Less Than Truckload (LTL) refers to the transportation of goods that do not require the full space of a truck. In LTL shipping, multiple shippers’ freight is combined and transported in the same truck, with each shipper paying for their portion of the trailer space.
LTL is a popular choice for businesses that have shipments too large for parcel carriers but too small to justify the cost of an entire truckload. By consolidating shipments from multiple customers, carriers can offer more competitive rates compared to full truckload shipping.
Key aspects of LTL shipping include:
However, LTL shipments might handle multiple times during transit, as goods are often consolidated at terminals and then dispatched for final delivery. This can increase the risk of damage or delays compared to full truckload shipments.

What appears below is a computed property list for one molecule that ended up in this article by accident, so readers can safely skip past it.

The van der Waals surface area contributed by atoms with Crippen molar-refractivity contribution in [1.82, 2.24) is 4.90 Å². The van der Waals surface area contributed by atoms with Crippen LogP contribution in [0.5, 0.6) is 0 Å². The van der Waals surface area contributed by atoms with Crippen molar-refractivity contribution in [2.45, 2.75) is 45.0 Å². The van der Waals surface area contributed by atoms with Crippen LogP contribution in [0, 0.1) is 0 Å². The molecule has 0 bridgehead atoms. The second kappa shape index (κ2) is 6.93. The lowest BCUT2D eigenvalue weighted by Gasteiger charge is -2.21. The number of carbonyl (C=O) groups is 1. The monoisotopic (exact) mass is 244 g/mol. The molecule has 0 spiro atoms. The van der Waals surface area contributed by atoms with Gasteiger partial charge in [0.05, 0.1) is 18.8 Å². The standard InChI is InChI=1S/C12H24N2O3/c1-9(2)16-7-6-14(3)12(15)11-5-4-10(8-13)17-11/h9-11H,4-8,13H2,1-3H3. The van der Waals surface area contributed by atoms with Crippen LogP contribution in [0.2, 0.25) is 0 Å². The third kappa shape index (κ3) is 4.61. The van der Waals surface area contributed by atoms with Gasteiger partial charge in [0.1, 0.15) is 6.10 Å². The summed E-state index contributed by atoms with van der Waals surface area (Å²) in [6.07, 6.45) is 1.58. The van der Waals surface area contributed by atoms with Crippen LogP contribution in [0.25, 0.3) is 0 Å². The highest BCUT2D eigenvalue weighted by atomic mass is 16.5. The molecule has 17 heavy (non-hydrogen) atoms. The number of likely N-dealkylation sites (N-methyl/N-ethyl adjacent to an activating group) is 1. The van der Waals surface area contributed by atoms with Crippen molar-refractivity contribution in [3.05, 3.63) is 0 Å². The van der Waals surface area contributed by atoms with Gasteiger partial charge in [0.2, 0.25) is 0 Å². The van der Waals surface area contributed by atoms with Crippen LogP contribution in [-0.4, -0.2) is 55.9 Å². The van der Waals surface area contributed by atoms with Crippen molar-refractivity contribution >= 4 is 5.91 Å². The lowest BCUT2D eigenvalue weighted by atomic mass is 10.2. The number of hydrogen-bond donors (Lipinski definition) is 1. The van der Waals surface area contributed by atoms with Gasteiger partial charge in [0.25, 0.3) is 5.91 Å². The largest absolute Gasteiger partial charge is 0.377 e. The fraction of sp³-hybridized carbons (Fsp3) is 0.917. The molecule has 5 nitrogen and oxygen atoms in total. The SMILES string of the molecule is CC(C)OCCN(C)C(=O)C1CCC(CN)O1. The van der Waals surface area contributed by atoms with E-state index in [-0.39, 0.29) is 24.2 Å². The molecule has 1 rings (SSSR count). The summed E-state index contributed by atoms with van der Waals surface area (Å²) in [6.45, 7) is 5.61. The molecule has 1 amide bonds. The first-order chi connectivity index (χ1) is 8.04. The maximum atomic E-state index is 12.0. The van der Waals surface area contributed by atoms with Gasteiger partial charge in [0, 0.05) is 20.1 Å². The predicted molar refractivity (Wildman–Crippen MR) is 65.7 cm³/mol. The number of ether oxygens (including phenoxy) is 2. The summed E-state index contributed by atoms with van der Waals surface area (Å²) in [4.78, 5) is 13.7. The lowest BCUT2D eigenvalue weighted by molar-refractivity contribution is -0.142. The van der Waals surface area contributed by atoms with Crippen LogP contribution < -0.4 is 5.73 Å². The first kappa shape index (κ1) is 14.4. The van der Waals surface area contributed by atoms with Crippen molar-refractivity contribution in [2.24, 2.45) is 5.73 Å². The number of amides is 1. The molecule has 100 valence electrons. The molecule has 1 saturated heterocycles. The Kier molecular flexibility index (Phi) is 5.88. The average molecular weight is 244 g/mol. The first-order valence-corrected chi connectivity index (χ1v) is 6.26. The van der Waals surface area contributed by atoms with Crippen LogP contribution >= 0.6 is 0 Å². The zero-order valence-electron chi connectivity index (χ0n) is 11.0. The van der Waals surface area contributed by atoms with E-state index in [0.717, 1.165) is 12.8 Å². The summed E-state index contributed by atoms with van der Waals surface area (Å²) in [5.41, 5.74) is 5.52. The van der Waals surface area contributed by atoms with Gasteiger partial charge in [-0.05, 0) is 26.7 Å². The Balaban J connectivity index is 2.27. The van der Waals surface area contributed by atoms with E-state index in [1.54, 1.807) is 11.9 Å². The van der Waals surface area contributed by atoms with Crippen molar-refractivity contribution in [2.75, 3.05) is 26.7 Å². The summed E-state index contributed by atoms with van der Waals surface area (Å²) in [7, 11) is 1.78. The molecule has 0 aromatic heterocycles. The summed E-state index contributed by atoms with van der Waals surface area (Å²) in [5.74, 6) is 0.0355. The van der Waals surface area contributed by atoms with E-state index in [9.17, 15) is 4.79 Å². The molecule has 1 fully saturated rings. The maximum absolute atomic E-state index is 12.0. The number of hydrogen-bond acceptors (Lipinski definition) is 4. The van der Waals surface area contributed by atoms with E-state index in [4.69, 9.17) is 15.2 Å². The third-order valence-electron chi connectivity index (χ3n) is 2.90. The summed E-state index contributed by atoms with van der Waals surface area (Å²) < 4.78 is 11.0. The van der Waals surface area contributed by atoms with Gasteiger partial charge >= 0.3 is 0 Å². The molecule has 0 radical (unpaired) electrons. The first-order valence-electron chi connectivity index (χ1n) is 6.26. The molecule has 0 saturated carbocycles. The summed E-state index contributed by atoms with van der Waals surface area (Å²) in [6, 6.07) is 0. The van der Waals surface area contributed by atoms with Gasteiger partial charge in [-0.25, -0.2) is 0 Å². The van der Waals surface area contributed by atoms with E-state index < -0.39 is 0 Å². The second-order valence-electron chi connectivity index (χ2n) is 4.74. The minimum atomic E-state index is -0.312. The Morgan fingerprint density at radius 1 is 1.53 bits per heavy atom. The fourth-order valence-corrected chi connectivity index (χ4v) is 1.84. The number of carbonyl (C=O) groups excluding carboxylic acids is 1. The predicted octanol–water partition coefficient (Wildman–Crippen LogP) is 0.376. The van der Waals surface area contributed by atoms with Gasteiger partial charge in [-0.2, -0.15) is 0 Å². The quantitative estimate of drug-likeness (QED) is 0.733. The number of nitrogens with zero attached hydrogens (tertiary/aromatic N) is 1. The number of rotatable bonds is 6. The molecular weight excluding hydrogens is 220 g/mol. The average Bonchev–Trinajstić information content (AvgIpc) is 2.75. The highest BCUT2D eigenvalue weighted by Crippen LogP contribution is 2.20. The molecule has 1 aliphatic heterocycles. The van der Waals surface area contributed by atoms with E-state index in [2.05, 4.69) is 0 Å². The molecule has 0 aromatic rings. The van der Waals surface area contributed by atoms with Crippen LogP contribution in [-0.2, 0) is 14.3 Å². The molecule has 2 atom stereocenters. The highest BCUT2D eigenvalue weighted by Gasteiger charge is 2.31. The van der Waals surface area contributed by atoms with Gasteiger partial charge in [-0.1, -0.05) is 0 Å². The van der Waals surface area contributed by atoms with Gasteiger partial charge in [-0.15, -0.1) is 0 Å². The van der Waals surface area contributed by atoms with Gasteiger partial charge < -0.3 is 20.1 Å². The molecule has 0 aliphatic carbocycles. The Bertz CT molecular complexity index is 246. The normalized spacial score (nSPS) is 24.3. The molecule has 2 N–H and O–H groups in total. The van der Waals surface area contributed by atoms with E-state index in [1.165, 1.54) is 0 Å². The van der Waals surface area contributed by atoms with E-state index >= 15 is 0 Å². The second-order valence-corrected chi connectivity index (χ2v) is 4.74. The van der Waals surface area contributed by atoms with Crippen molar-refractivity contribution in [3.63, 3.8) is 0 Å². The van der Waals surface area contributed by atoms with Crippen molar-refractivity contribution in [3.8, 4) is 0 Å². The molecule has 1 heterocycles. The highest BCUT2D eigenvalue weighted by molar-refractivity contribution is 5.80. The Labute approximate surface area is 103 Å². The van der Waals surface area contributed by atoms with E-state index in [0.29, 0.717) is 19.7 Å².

How is pricing determined for LTL shipments? LTL pricing is based on factors like freight class, weight, distance, and any additional services required.
What is a freight class in LTL shipping? Freight class is a standardized classification system used to categorize LTL shipments based on density, stowability, handling, and liability.
How does LTL differ from parcel shipping? While both are used for smaller shipments, LTL is typically used for heavier, bulkier items that exceed parcel carriers’ weight and size limits.
Are there size and weight limits for LTL shipments? Yes, but they vary by carrier. Typically, LTL shipments can range from 150 pounds to around 15,000 pounds.
How can shippers ensure their LTL freight is handled safely? Proper packaging, accurate labeling, and choosing a reputable carrier can reduce the risk of damage during transit.
Is LTL shipping faster than FTL? Not necessarily. While LTL might be quicker for short distances or off-peak times, the consolidation and handling processes can sometimes lead to longer transit times compared to FTL.